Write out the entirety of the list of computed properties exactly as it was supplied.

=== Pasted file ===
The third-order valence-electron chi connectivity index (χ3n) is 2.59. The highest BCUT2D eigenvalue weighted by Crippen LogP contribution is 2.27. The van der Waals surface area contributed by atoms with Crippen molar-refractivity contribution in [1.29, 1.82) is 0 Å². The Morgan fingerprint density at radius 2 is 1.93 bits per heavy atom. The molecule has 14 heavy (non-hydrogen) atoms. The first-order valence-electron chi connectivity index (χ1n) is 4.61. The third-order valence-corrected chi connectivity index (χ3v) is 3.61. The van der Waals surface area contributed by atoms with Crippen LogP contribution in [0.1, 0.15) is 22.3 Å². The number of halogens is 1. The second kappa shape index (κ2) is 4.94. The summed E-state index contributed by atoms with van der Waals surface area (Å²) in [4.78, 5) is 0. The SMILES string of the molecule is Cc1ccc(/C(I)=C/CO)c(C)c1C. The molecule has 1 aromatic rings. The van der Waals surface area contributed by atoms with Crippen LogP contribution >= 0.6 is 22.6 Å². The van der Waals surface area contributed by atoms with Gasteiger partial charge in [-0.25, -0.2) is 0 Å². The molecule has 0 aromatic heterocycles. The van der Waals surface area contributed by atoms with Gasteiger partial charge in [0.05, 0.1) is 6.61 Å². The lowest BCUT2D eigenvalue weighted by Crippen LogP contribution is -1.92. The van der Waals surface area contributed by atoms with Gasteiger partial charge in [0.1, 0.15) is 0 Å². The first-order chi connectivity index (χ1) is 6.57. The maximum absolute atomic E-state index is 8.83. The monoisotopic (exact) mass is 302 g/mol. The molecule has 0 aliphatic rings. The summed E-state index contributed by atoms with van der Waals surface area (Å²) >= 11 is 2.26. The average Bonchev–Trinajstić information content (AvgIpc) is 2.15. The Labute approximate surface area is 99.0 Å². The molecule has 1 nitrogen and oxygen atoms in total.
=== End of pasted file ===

The third-order valence-electron chi connectivity index (χ3n) is 2.59. The highest BCUT2D eigenvalue weighted by Crippen LogP contribution is 2.27. The van der Waals surface area contributed by atoms with Crippen molar-refractivity contribution in [1.29, 1.82) is 0 Å². The Morgan fingerprint density at radius 2 is 1.93 bits per heavy atom. The molecule has 14 heavy (non-hydrogen) atoms. The first-order valence-electron chi connectivity index (χ1n) is 4.61. The third-order valence-corrected chi connectivity index (χ3v) is 3.61. The van der Waals surface area contributed by atoms with Crippen LogP contribution in [0.1, 0.15) is 22.3 Å². The number of halogens is 1. The second kappa shape index (κ2) is 4.94. The summed E-state index contributed by atoms with van der Waals surface area (Å²) in [4.78, 5) is 0. The SMILES string of the molecule is Cc1ccc(/C(I)=C/CO)c(C)c1C. The molecule has 1 aromatic rings. The van der Waals surface area contributed by atoms with Crippen LogP contribution >= 0.6 is 22.6 Å². The van der Waals surface area contributed by atoms with Gasteiger partial charge in [-0.25, -0.2) is 0 Å². The molecule has 0 aromatic heterocycles. The van der Waals surface area contributed by atoms with Gasteiger partial charge in [0.05, 0.1) is 6.61 Å². The lowest BCUT2D eigenvalue weighted by Crippen LogP contribution is -1.92. The van der Waals surface area contributed by atoms with Gasteiger partial charge in [0.1, 0.15) is 0 Å². The first-order chi connectivity index (χ1) is 6.57. The maximum absolute atomic E-state index is 8.83. The monoisotopic (exact) mass is 302 g/mol. The molecule has 0 aliphatic rings. The summed E-state index contributed by atoms with van der Waals surface area (Å²) >= 11 is 2.26. The average Bonchev–Trinajstić information content (AvgIpc) is 2.15. The Labute approximate surface area is 99.0 Å². The molecule has 1 nitrogen and oxygen atoms in total.